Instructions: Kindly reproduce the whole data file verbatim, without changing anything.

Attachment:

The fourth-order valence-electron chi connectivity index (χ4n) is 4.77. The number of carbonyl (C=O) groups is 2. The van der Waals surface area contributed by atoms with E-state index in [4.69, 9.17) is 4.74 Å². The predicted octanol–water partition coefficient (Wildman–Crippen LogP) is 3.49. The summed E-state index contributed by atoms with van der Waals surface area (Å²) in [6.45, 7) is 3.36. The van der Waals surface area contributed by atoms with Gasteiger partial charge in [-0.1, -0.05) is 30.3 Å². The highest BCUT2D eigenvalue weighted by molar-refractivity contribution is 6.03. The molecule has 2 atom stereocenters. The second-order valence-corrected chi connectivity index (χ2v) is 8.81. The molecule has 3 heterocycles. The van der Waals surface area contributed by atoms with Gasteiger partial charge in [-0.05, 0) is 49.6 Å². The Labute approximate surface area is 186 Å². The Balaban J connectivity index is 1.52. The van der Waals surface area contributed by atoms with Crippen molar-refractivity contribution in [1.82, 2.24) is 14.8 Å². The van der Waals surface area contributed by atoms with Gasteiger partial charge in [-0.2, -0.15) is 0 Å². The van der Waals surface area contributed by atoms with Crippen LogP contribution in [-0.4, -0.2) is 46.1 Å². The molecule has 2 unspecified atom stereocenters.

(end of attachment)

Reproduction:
The fourth-order valence-electron chi connectivity index (χ4n) is 4.77. The number of carbonyl (C=O) groups is 2. The van der Waals surface area contributed by atoms with E-state index in [4.69, 9.17) is 4.74 Å². The predicted octanol–water partition coefficient (Wildman–Crippen LogP) is 3.49. The summed E-state index contributed by atoms with van der Waals surface area (Å²) in [6.45, 7) is 3.36. The van der Waals surface area contributed by atoms with Gasteiger partial charge in [-0.1, -0.05) is 30.3 Å². The highest BCUT2D eigenvalue weighted by molar-refractivity contribution is 6.03. The molecule has 2 atom stereocenters. The second-order valence-corrected chi connectivity index (χ2v) is 8.81. The molecule has 3 heterocycles. The van der Waals surface area contributed by atoms with Gasteiger partial charge in [-0.05, 0) is 49.6 Å². The Labute approximate surface area is 186 Å². The Balaban J connectivity index is 1.52. The van der Waals surface area contributed by atoms with Crippen molar-refractivity contribution in [1.82, 2.24) is 14.8 Å². The van der Waals surface area contributed by atoms with Gasteiger partial charge in [-0.2, -0.15) is 0 Å². The van der Waals surface area contributed by atoms with Crippen LogP contribution in [-0.4, -0.2) is 46.1 Å². The molecule has 2 unspecified atom stereocenters.